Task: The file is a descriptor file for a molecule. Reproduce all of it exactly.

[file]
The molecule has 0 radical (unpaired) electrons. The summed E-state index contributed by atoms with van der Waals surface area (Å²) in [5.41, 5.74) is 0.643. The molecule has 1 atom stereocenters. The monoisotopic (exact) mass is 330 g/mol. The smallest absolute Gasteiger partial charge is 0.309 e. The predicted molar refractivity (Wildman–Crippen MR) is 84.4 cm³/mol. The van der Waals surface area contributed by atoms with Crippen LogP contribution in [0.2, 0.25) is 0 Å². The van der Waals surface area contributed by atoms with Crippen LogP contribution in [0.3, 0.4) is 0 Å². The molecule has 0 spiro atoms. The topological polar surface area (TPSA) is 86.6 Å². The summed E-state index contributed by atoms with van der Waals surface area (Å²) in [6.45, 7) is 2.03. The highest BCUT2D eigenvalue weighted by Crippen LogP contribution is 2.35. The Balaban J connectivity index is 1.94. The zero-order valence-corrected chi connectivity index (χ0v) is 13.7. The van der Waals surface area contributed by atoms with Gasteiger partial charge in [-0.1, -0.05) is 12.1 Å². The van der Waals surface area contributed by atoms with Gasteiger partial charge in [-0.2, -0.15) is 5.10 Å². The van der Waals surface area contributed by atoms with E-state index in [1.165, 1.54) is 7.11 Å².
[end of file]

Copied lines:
The molecule has 0 radical (unpaired) electrons. The summed E-state index contributed by atoms with van der Waals surface area (Å²) in [5.41, 5.74) is 0.643. The molecule has 1 atom stereocenters. The monoisotopic (exact) mass is 330 g/mol. The smallest absolute Gasteiger partial charge is 0.309 e. The predicted molar refractivity (Wildman–Crippen MR) is 84.4 cm³/mol. The van der Waals surface area contributed by atoms with Crippen LogP contribution in [0.2, 0.25) is 0 Å². The van der Waals surface area contributed by atoms with Crippen LogP contribution in [0.3, 0.4) is 0 Å². The molecule has 0 spiro atoms. The topological polar surface area (TPSA) is 86.6 Å². The summed E-state index contributed by atoms with van der Waals surface area (Å²) in [6.45, 7) is 2.03. The highest BCUT2D eigenvalue weighted by Crippen LogP contribution is 2.35. The Balaban J connectivity index is 1.94. The zero-order valence-corrected chi connectivity index (χ0v) is 13.7. The van der Waals surface area contributed by atoms with Gasteiger partial charge in [-0.1, -0.05) is 12.1 Å². The van der Waals surface area contributed by atoms with Gasteiger partial charge in [-0.2, -0.15) is 5.10 Å². The van der Waals surface area contributed by atoms with E-state index in [1.165, 1.54) is 7.11 Å².